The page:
Weight loss beginning in midlife and extending into later life could be a sign of dementia, as uncovered by researchers at the Mayo Clinic. The findings revealed that individuals who lose weight over the course of decades are at a higher risk for mild cognitive impairment (MCI), which is the loss of memory and thinking skills. Weight loss of 11 pounds every 10 years was associated with a 24 percent higher risk of mental ability loss.
Lead researcher Dr. Rosebud Roberts said, “Unintended weight loss may be a signal to examine whether to increase efforts to engage in lifestyle measures that are beneficial to mental function.”
The researchers examined data of nearly 1,900 men and women over the age of 70 – height and weight were recorded at midlife.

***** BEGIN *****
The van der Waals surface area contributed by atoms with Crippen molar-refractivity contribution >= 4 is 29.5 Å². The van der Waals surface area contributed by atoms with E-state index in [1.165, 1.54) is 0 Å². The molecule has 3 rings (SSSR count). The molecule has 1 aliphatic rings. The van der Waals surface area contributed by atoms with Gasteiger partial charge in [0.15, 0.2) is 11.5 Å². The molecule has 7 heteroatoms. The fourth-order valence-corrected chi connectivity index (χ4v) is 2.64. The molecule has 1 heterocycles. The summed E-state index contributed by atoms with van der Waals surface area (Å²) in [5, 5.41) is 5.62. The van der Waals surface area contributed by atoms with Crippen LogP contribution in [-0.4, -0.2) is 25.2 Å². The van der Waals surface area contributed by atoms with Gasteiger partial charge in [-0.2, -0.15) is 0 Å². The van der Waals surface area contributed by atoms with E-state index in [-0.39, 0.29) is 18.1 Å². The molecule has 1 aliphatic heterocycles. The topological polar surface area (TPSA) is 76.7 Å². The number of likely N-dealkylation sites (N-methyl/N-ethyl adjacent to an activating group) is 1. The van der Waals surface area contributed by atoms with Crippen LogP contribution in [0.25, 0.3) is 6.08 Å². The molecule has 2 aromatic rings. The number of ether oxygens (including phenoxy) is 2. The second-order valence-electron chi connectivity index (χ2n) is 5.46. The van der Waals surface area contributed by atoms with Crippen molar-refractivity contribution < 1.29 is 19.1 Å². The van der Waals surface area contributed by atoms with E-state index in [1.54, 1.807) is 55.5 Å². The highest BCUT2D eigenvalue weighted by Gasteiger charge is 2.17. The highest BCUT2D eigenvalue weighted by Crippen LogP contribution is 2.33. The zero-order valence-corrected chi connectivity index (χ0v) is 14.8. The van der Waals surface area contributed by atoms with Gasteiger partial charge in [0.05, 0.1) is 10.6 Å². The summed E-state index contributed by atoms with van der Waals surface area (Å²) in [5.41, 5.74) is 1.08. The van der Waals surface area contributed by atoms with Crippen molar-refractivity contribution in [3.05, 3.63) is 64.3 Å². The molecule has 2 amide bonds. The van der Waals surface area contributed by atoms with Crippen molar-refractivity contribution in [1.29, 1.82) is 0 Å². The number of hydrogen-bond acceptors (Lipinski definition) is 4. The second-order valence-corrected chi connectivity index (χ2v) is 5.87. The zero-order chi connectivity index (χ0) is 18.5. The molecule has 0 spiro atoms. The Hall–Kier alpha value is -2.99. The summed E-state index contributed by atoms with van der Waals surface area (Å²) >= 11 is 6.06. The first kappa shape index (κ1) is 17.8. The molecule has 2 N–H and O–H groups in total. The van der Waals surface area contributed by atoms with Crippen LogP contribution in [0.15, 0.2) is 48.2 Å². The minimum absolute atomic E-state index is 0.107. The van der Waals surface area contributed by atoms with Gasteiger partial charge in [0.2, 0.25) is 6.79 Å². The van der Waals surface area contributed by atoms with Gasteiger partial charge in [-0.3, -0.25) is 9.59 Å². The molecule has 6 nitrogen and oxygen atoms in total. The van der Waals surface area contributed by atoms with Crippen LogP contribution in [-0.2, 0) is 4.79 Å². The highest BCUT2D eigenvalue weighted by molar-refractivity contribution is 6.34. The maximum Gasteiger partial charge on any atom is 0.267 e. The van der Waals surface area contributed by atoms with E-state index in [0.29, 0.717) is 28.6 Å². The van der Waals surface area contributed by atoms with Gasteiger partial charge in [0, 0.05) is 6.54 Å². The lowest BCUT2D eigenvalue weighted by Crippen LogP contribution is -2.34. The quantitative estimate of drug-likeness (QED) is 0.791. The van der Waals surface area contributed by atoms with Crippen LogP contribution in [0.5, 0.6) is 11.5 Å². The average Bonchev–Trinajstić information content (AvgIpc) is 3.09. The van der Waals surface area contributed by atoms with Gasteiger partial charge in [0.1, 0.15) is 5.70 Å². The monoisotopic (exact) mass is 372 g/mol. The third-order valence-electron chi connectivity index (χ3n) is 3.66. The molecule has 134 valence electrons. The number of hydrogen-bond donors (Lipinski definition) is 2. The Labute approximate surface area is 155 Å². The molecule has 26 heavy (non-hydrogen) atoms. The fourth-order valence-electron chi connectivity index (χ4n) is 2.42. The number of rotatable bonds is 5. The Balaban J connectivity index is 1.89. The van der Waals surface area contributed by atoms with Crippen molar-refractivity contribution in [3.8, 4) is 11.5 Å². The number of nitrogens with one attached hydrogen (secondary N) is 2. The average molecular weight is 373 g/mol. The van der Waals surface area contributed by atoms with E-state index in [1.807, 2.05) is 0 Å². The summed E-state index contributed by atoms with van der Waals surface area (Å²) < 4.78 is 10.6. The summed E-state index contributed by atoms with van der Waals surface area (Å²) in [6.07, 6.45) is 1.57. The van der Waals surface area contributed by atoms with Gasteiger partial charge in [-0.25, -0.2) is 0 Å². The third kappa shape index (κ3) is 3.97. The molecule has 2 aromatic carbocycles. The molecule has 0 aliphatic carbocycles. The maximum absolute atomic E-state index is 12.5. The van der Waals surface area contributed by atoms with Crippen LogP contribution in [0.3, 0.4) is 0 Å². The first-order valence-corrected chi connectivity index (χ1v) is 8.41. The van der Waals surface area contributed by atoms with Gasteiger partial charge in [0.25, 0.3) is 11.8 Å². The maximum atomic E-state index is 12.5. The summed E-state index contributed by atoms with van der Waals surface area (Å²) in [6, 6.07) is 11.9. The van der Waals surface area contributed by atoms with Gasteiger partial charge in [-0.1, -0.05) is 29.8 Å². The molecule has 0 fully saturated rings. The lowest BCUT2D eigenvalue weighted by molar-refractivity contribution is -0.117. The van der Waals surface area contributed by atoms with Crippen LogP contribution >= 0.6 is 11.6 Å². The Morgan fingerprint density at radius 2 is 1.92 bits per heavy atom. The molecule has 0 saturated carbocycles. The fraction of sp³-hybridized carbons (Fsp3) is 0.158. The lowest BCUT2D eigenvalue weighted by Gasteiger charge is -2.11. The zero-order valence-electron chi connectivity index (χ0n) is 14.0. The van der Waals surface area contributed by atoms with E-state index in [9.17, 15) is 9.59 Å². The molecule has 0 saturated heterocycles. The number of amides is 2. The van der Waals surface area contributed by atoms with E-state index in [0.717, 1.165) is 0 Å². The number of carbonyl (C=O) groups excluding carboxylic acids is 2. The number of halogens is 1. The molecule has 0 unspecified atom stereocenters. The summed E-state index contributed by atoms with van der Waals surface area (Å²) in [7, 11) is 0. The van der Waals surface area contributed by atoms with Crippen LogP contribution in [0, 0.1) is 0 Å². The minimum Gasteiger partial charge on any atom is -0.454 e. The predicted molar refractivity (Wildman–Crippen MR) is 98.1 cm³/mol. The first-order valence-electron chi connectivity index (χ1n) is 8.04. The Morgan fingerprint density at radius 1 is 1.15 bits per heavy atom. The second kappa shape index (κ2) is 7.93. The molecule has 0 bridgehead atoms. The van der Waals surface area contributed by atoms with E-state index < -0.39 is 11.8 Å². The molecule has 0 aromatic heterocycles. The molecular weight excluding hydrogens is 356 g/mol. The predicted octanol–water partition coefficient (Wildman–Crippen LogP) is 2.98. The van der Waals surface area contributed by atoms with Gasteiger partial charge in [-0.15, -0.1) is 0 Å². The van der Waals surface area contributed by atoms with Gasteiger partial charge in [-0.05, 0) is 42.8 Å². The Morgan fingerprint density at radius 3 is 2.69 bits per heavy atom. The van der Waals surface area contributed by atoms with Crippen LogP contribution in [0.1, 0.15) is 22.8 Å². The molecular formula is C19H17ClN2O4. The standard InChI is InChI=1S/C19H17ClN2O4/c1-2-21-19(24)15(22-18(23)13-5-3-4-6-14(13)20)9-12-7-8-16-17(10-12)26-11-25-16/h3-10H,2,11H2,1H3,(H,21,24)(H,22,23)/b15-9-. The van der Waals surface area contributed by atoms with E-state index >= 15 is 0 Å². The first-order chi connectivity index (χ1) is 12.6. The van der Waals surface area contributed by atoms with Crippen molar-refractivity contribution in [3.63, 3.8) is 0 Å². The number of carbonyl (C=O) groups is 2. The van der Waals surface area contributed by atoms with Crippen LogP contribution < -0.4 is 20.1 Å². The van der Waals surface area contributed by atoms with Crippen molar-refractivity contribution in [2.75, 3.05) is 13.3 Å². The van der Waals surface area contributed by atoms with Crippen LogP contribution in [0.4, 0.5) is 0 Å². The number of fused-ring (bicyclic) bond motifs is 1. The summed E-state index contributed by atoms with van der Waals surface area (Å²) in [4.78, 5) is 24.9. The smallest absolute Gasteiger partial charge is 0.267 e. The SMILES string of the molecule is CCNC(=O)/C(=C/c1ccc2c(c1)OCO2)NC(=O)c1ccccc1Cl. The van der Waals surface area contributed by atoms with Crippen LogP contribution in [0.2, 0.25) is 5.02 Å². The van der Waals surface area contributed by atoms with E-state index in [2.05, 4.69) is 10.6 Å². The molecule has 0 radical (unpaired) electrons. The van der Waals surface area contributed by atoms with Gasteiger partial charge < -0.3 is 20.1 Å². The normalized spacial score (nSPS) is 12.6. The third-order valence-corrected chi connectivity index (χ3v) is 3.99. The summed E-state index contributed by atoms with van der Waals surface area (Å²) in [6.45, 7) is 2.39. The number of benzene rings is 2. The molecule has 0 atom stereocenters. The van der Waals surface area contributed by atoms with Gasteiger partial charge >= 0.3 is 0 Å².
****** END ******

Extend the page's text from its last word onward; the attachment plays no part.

Of an average four-year follow-up, 524 participants developed dementia and thinking problems. These participants generally were older or were carriers of the APOE e4 allele, which is a gene mutation associated with Alzheimer’s disease.
Furthermore, participants who developed dementia were more likely to have diabetes, hypertension, stroke, or heart disease. Additionally, these participants experienced greater weight loss per decade, compared to those who did not develop dementia.
The researchers were unable to determine the exact cause of weight loss, but Roberts explained, “Symptoms such as depression or apathy that occur before dementia may also have an impact on diet. Changes in smell, which are associated with dementia, may also affect eating habits and lead to weight loss.”
Roberts believes that doctors should pay close attention to patients who are losing weight unintentionally, as Roberts added, “Unintended weight loss may help identify patients who may be declining mentally.”